- Preheat your oven to 450, then cook the tenderloin for 12-15 minutes, or until cooked all the way through.
- Put your eggs in a pot with enough water to cover them. Bring to a boil and cover with a lid. It should take about 10 minutes to hard boil the eggs. Then pull them out and put them into a bowl of cold water to cool.
- While this is happening, pour or mix the stock/broth in a pot and bring it to a simmer. You can add soy sauce or mirin to taste.
- Once simmering, add the Top Ramen noodles. Do NOT add in the flavor packets. Let that cook.
- Now, we cut up all the toppings! Peel the eggs and slice them in half, cut the pork, kamaboko, bok choy, aburage, and green onion into thin slices.
- Serve up the noodles and broth in a nice deep bowl, then place all the ingredients in groups on top, and add in a few small rectangles of nori. Itadakimasu!
1 cup of butter (salted or unsalted is fine)
1/2 cup of sugar
2 teaspoons of vanilla extract
2 cups of flour
1/4 teaspoons of salt
Nuts: Chopped walnuts or almonds, or nuts of your choice
Filling: Jam or preserves of any fruit
- Preheat oven to 325 degrees F
- In a large bowl, cream butter and sugar in an electric mixer. Add vanilla, flour and salt until thoroughly combined.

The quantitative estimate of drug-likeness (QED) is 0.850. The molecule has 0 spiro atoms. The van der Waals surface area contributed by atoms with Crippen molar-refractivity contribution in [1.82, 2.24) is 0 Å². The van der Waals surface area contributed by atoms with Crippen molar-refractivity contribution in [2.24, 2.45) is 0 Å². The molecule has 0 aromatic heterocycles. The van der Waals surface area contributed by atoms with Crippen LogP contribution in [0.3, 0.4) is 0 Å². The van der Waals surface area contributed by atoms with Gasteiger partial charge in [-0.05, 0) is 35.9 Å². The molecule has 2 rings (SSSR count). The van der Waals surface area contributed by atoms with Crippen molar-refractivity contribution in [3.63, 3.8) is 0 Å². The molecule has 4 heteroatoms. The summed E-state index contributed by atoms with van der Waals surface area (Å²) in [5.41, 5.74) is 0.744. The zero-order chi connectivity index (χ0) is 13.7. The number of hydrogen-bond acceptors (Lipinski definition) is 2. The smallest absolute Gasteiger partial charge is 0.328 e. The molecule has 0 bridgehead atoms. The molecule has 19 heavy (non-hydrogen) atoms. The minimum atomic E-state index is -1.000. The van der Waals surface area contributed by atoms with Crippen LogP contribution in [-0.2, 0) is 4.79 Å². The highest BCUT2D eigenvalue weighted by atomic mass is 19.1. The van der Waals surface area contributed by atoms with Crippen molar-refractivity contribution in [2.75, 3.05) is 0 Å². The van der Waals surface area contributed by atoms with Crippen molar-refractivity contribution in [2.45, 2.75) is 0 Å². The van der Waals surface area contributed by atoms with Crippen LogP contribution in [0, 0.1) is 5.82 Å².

- Roll spoonfuls of dough into small balls, and place them on lightly greased cookie sheets, each ball about an inch apart.
- Press down the center of each ball with a spoon, making an indent. Fill with jam or nuts.
- Bake 15-20 minutes until golden brown.
- Transfer cookies to a cool, flat surface.
- When the cookies are cooled, sprinkle powdered sugar.
Recommendations, suggestions, comments from me:
- When I first made this, I used Ugandan vanilla, and topped the cookies with Concord grape jam and apricot preserves. I highly recommend apricot preserves— so delicious! ;o;
- Great if you’re vegan, since this doesn’t use eggs.
- THERE IS NEVER TOO MUCH VANILLA EVER.
- This is great with tea, warm milk, hot cider, and in the wintertime. <3
- Great for gatherings and tea parties, for you Lolitas out there! >w<